Now, local representatives are working with the central government to identify the real needs of populations in cities, « said Kwado Yeboah, responsible for the division of urban planning at the Ministry of Rural Development and Local Governance. The various actions undertaken since the launch of the plan have given quick results thanks to the support of development partners. Indeed, the National Action Plan on urban policy, which supports other urban development projects running for years, has built public and school latrines, bus stations, networks of drinking water and rainwater drainage system supply. For a more active participation of the vulnerable segment of the urban population, commercial centers and public housing are being built in the Ghanaian capital and Kumasi, the second largest city of the African country. Green areas have also been refurbished in some neighborhoods  of Accra and Kumasi.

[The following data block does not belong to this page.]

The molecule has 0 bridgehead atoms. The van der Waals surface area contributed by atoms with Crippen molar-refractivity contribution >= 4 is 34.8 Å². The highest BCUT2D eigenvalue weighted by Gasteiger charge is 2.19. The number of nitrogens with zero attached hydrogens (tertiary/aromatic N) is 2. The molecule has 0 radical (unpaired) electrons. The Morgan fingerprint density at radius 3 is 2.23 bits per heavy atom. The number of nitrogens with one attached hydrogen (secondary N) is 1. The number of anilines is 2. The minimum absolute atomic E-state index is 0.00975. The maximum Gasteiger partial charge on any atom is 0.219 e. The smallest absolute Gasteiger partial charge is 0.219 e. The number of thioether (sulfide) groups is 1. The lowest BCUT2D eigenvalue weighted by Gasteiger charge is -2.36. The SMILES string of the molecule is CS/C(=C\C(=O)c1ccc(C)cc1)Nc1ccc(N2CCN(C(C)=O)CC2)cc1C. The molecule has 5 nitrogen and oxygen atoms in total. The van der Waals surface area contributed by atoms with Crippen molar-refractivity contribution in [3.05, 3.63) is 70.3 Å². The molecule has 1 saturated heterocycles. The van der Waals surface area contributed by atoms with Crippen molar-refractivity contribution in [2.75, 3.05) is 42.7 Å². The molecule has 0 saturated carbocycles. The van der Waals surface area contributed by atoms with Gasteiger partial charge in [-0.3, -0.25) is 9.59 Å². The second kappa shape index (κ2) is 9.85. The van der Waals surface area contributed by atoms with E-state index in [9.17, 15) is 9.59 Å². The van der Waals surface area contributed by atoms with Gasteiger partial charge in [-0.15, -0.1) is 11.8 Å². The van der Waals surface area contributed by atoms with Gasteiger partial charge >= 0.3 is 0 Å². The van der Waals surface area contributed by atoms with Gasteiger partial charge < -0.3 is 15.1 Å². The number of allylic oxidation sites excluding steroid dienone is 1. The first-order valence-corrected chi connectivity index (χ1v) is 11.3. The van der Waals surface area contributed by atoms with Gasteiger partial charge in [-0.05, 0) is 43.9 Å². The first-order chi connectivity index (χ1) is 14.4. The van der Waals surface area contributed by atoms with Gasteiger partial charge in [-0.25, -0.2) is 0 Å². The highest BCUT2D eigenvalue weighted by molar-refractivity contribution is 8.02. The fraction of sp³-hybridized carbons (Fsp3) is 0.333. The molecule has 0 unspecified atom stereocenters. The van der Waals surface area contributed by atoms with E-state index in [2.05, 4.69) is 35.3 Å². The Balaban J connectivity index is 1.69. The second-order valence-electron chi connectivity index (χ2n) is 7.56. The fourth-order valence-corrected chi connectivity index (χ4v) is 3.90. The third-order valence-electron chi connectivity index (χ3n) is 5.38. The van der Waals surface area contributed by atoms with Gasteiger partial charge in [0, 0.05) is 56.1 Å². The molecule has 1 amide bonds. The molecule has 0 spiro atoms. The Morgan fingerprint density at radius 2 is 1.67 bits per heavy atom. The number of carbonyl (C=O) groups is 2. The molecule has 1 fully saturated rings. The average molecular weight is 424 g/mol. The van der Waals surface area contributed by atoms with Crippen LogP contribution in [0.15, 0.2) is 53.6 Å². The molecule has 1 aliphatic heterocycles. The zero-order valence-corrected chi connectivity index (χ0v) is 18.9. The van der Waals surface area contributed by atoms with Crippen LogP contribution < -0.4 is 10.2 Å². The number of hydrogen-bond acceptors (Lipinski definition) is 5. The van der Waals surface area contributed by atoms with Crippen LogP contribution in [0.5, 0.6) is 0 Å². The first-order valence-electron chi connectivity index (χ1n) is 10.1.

An inclusive policy for an efficient orientation of the resources


The implementation of this ambitious program has enabled the country to guide, in a much more efficient manner , the resources allocated to key sectors threatened  by the high population pressure. « Today it is much easier to assess the needs of different parts of the cities. Local representations, and  local officials, need  to transmit directly the information  to the Government via the Ministry for Development and Planning, « reassured Mr. Yeboah. Now all development actors have a say in the process of urban planning in the country. Whether civil society organizations, traditional leaders or private companies, all can contribute to the vision of the Ghanaian government. « The government can never know the needs of the people of a given environment if they don’t express themselves. So this inclusive vision will help to close the gaps to respond quickly to needs related to rapid urbanization of our cities, « said Christopher Badu, director of an architectural firm.

The results of the latest joint report of the World Bank and the Ghanaian authorities